2. Ask the Lord to grow something new in the space you’ve created.
  3. Focus on the person of Jesus in your time of solitude through a Lenten devotional, reading through a Gospel, or through portions of the epistles that describe who He is and what He’s done.
  4. Journal your daily experience.

Let’s set some things aside so the Lord can do a new thing in our hearts. Let’s commit to some solitude. Let’s focus on Christ and write about it. Would love to know how this experience goes for you. May we see and hear much during this reflective season.

  • Ashley

    This will be my first time observing lent and I have been thinking about it for several weeks. God as he usually does when I want to learn about something puts in my path articles or teaching in the subject. This article helped me clinch the decision to follow through with giving up some things to grow in my walk with Christ. I am nervous but I know God has greater things in store for the journey. 😊

    • Kelly Minter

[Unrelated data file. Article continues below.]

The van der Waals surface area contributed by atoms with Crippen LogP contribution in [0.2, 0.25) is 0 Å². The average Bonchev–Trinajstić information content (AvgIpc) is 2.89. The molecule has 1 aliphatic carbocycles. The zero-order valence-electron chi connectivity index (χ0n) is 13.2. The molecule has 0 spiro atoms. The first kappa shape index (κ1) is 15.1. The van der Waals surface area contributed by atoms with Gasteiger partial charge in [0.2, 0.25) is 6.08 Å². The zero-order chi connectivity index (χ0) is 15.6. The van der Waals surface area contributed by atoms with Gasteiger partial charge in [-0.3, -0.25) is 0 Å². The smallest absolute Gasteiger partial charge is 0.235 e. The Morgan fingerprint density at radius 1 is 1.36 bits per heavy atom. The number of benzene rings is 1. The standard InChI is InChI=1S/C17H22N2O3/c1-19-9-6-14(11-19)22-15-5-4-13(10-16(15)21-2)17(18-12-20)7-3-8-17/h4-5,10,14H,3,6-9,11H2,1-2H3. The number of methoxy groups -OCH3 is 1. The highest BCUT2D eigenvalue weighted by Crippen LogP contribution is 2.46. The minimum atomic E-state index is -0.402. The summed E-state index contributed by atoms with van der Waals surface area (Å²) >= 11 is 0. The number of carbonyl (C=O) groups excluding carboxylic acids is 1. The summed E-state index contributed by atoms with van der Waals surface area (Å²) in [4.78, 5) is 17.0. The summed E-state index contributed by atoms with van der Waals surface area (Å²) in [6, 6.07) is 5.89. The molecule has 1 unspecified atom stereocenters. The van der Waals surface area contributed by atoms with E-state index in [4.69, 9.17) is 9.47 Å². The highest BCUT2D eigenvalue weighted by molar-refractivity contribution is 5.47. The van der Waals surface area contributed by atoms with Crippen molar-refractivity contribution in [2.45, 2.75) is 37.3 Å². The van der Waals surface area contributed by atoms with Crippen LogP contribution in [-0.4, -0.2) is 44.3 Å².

I often find myself nervous too. Is it nervous because I’m afraid I can’t do it, because I’ll fail, because I don’t want to be without the comforts or routine, because of what the Lord will reveal? Maybe all of these things. But I’m always blessed to hear the Lord’s voice as I wait for Him in Scripture and prayer in a more purposeful way this season. You can do it. It’s going to be a great journey!

    • Rose

      I feel the same way Ashley

  • Thank you so much for this post, Kelly. You are always such an encouragement to me. I have started practicing lent in recent years but have never kept a daily journal. I will definitely do that this time. I also want to recommend John Piper’s book on fasting (A Hunger for God). I found his words, in the midst of a fast, to be sweeter than chocolate. I plan to read that book again this year.

    • Kelly Minter

      Thanks for the recommendation. John Piper always shoots straight which can be refreshing especially during a time like Lent. Thank you for sharing that. Blessings on you Amy over these next several sacred weeks leading up to Easter.

  • Vicky Ackerman

    Thank you for this very eye opening perspective on lent. I plan on doing exactly as you suggested and excited to see what is in store for me. Bless you.

    • Kelly Minter